Check out what all the hype is about.
NY DAILY NEWS
...and some more chicken!
Take a lesson
With Professor Formisano
“God gives every one of us a gift,” observes Carlo Formisano. “Let’s just say that giving people the best chicken around is our special gift.” During his 24 years as manager of the La Pera Brothers live poultry market in Bensonhurst, Formisano has attracted new waves of immigrants and kept the loyalists coming back for more. Many of the groups he serves are just as passionate about quality and freshness as he is.
Brooklyn shoppers are flocking - pardon the pun - to live poultry markets to purchase turkeys and other freshly-slaughtered fowl for Thanksgiving dinner tables.
In the run-up to Thursday’s holiday, 80-some live poultry markets citywide are enjoying a moment in the limelight, drawing the attention of foodies and traditionalists who buy killed-to-order birds only for Thanksgiving.
“It’s fair to call it our Super Bowl,” said Carlo Formisano, manager of La Pera Brothers.
Carlo Formisano is the face of La Pera Brothers Poultry, an all natural poultry market located in Bensonhurst, Brooklyn. For the past 25 years, Carlo has been sourcing and selling fresh poultry to New Yorkers seeking a fresh alternative to supermarket poultry. Some of New York City's top restaurants and chefs, including Daniel and Megu source their poultry from Carlo.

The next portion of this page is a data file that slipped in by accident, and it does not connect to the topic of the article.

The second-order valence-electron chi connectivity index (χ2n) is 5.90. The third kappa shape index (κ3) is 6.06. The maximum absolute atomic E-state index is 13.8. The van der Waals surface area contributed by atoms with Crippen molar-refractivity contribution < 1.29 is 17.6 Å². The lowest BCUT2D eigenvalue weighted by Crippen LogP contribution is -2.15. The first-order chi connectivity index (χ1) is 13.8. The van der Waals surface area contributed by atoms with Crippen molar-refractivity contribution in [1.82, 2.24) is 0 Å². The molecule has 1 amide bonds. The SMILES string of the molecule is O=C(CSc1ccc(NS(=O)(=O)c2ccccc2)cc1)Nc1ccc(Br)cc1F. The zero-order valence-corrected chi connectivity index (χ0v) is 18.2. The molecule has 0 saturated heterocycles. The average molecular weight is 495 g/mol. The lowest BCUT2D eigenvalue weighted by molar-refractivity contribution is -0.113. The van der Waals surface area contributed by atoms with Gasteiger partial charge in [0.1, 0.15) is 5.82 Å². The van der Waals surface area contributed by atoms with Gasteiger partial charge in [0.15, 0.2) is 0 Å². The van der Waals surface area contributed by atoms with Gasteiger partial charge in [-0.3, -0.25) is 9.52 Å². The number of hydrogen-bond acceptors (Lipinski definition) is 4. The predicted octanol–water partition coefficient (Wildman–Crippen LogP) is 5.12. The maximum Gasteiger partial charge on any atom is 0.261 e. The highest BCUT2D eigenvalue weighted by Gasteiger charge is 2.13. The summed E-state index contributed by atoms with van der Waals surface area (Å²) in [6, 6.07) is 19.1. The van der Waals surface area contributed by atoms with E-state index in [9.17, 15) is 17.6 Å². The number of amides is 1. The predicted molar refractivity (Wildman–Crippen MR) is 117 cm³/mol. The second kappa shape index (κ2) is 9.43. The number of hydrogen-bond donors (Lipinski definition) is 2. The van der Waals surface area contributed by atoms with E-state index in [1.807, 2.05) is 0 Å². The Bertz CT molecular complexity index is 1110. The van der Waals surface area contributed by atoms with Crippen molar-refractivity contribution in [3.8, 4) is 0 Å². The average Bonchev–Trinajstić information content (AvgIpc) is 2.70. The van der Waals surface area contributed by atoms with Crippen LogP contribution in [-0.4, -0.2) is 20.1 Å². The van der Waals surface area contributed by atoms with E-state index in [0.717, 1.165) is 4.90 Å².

Every Brooklynite has a discount card for his friendly neighborhood coffee shop — buy 10 coffees, get one free. Finally, this vital customer service has come to live poultry.
“I got customers that come everyday, so I wanted to make it fair for them,” said Carlo Formisano, the manager of La Pera Brothers live poultry market in Dyker Heights.
The punchcard gimmick is limited to chickens, but customers will find plenty of other animals ripe for the picking: Quail, pigeons, lamb, goats, rabbits and turkey.
he 53-year-old La Pera Brothers is not for the sensitive carnivore, but it is for anyone looking for truly fresh meat (the slaughtered animal flesh is still warm as you carry it out to your car).
Mr. Kim said in an e-mail. “It comes to us warm, though, and the texture of the chickens, even at its raw phase, is something remarkable.”
Carlo Formisano, the manager at La Pera Brothers Poultry, the Borough Park company that kills and cleans the chickens, explained to us that after the frigid, blood-draining bath, the chickens are also given a quick exposure to boiling water as part of the process of plucking their feathers.
I’ve always believed in freshness,” Mr. Formisano said. “I don’t eat at restaurants that don’t serve my products.”
So what does one first notice about a delivery of “Fresh Killed Chicken,” when the birds first arrive at a restaurant? As Mr. Kim put it, “Their body temperature is still warm.”